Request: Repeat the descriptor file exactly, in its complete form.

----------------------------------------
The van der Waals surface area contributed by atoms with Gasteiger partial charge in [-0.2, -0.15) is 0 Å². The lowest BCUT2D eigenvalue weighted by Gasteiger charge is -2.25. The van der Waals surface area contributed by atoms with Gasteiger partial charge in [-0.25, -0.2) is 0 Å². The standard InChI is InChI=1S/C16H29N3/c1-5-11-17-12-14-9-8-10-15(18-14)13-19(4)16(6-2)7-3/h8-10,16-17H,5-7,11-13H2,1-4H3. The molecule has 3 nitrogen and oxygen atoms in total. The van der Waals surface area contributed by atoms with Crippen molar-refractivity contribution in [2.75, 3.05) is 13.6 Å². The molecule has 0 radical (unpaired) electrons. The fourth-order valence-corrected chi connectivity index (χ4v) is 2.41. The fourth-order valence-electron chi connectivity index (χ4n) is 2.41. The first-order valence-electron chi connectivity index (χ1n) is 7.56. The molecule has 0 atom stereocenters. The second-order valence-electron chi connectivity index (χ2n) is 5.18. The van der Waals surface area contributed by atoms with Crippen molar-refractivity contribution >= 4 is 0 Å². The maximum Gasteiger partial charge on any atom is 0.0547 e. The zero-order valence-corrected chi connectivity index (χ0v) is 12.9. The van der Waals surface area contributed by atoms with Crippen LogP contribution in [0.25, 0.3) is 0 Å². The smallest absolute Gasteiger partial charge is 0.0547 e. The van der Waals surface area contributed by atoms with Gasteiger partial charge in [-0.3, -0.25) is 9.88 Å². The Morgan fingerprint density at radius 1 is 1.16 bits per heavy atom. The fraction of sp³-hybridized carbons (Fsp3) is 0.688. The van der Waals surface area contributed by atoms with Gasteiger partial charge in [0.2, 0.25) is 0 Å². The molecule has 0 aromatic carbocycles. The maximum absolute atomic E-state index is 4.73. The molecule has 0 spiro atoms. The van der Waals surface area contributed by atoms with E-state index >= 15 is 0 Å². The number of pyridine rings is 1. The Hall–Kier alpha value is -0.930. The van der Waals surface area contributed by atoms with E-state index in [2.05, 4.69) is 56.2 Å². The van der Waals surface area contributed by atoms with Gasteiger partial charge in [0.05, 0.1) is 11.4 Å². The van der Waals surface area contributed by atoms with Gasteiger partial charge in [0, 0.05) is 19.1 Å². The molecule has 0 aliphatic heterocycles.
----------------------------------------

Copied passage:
The van der Waals surface area contributed by atoms with Gasteiger partial charge in [-0.2, -0.15) is 0 Å². The lowest BCUT2D eigenvalue weighted by Gasteiger charge is -2.25. The van der Waals surface area contributed by atoms with Gasteiger partial charge in [-0.25, -0.2) is 0 Å². The standard InChI is InChI=1S/C16H29N3/c1-5-11-17-12-14-9-8-10-15(18-14)13-19(4)16(6-2)7-3/h8-10,16-17H,5-7,11-13H2,1-4H3. The molecule has 3 nitrogen and oxygen atoms in total. The van der Waals surface area contributed by atoms with Crippen molar-refractivity contribution in [2.75, 3.05) is 13.6 Å². The molecule has 0 radical (unpaired) electrons. The fourth-order valence-corrected chi connectivity index (χ4v) is 2.41. The fourth-order valence-electron chi connectivity index (χ4n) is 2.41. The first-order valence-electron chi connectivity index (χ1n) is 7.56. The molecule has 0 atom stereocenters. The second-order valence-electron chi connectivity index (χ2n) is 5.18. The van der Waals surface area contributed by atoms with Crippen molar-refractivity contribution >= 4 is 0 Å². The maximum Gasteiger partial charge on any atom is 0.0547 e. The zero-order valence-corrected chi connectivity index (χ0v) is 12.9. The van der Waals surface area contributed by atoms with Crippen LogP contribution in [0.25, 0.3) is 0 Å². The smallest absolute Gasteiger partial charge is 0.0547 e. The van der Waals surface area contributed by atoms with Gasteiger partial charge in [-0.3, -0.25) is 9.88 Å². The Morgan fingerprint density at radius 1 is 1.16 bits per heavy atom. The fraction of sp³-hybridized carbons (Fsp3) is 0.688. The van der Waals surface area contributed by atoms with Gasteiger partial charge in [0.2, 0.25) is 0 Å². The molecule has 0 aromatic carbocycles. The maximum absolute atomic E-state index is 4.73. The molecule has 0 spiro atoms. The van der Waals surface area contributed by atoms with E-state index >= 15 is 0 Å². The number of pyridine rings is 1. The Hall–Kier alpha value is -0.930. The van der Waals surface area contributed by atoms with E-state index in [2.05, 4.69) is 56.2 Å². The van der Waals surface area contributed by atoms with Gasteiger partial charge in [0.05, 0.1) is 11.4 Å². The van der Waals surface area contributed by atoms with Gasteiger partial charge in [0, 0.05) is 19.1 Å². The molecule has 0 aliphatic heterocycles.